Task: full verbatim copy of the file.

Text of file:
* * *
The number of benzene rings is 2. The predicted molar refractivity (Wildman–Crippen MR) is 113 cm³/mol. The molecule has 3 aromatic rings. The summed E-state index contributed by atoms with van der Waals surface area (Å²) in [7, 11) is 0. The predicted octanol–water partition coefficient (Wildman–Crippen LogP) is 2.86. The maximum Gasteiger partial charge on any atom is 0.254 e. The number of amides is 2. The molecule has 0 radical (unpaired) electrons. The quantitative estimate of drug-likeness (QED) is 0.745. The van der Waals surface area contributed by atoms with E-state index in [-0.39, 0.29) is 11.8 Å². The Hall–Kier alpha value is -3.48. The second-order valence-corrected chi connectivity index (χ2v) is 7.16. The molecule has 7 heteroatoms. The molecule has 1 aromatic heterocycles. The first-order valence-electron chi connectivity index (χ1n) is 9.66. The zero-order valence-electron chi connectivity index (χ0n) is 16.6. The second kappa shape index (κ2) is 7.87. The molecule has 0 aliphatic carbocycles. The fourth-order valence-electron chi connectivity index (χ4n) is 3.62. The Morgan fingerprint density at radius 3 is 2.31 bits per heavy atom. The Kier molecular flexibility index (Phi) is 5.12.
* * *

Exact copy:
The number of benzene rings is 2. The predicted molar refractivity (Wildman–Crippen MR) is 113 cm³/mol. The molecule has 3 aromatic rings. The summed E-state index contributed by atoms with van der Waals surface area (Å²) in [7, 11) is 0. The predicted octanol–water partition coefficient (Wildman–Crippen LogP) is 2.86. The maximum Gasteiger partial charge on any atom is 0.254 e. The number of amides is 2. The molecule has 0 radical (unpaired) electrons. The quantitative estimate of drug-likeness (QED) is 0.745. The van der Waals surface area contributed by atoms with E-state index in [-0.39, 0.29) is 11.8 Å². The Hall–Kier alpha value is -3.48. The second-order valence-corrected chi connectivity index (χ2v) is 7.16. The molecule has 7 heteroatoms. The molecule has 1 aromatic heterocycles. The first-order valence-electron chi connectivity index (χ1n) is 9.66. The zero-order valence-electron chi connectivity index (χ0n) is 16.6. The second kappa shape index (κ2) is 7.87. The molecule has 0 aliphatic carbocycles. The fourth-order valence-electron chi connectivity index (χ4n) is 3.62. The Morgan fingerprint density at radius 3 is 2.31 bits per heavy atom. The Kier molecular flexibility index (Phi) is 5.12.